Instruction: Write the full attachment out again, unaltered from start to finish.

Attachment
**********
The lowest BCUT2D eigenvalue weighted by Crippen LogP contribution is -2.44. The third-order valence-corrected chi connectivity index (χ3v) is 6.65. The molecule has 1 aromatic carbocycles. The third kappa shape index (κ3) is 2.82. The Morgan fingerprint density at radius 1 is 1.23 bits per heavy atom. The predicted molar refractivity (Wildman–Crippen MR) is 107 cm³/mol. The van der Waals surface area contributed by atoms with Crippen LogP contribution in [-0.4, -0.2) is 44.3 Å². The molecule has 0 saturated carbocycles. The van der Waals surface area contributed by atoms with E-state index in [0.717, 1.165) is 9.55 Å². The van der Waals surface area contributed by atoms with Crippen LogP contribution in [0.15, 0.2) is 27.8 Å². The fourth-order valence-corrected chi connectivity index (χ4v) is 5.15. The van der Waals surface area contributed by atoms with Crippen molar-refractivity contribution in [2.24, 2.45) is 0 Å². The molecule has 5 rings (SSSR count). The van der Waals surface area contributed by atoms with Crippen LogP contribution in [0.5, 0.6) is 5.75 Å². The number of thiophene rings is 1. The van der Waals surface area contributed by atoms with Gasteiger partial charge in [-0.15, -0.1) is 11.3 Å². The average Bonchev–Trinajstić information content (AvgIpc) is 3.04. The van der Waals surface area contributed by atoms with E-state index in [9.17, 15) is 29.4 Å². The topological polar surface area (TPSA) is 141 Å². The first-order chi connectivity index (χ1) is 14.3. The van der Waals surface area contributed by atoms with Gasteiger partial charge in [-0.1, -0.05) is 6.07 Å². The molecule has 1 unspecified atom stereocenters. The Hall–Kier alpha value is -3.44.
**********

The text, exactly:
The lowest BCUT2D eigenvalue weighted by Crippen LogP contribution is -2.44. The third-order valence-corrected chi connectivity index (χ3v) is 6.65. The molecule has 1 aromatic carbocycles. The third kappa shape index (κ3) is 2.82. The Morgan fingerprint density at radius 1 is 1.23 bits per heavy atom. The predicted molar refractivity (Wildman–Crippen MR) is 107 cm³/mol. The van der Waals surface area contributed by atoms with Crippen LogP contribution in [-0.4, -0.2) is 44.3 Å². The molecule has 0 saturated carbocycles. The van der Waals surface area contributed by atoms with E-state index in [0.717, 1.165) is 9.55 Å². The van der Waals surface area contributed by atoms with Crippen LogP contribution in [0.15, 0.2) is 27.8 Å². The fourth-order valence-corrected chi connectivity index (χ4v) is 5.15. The van der Waals surface area contributed by atoms with Crippen molar-refractivity contribution in [2.24, 2.45) is 0 Å². The molecule has 5 rings (SSSR count). The van der Waals surface area contributed by atoms with Crippen LogP contribution in [0.5, 0.6) is 5.75 Å². The number of thiophene rings is 1. The van der Waals surface area contributed by atoms with Gasteiger partial charge in [-0.15, -0.1) is 11.3 Å². The average Bonchev–Trinajstić information content (AvgIpc) is 3.04. The van der Waals surface area contributed by atoms with E-state index in [9.17, 15) is 29.4 Å². The topological polar surface area (TPSA) is 141 Å². The first-order chi connectivity index (χ1) is 14.3. The van der Waals surface area contributed by atoms with Gasteiger partial charge in [-0.1, -0.05) is 6.07 Å². The molecule has 1 unspecified atom stereocenters. The Hall–Kier alpha value is -3.44.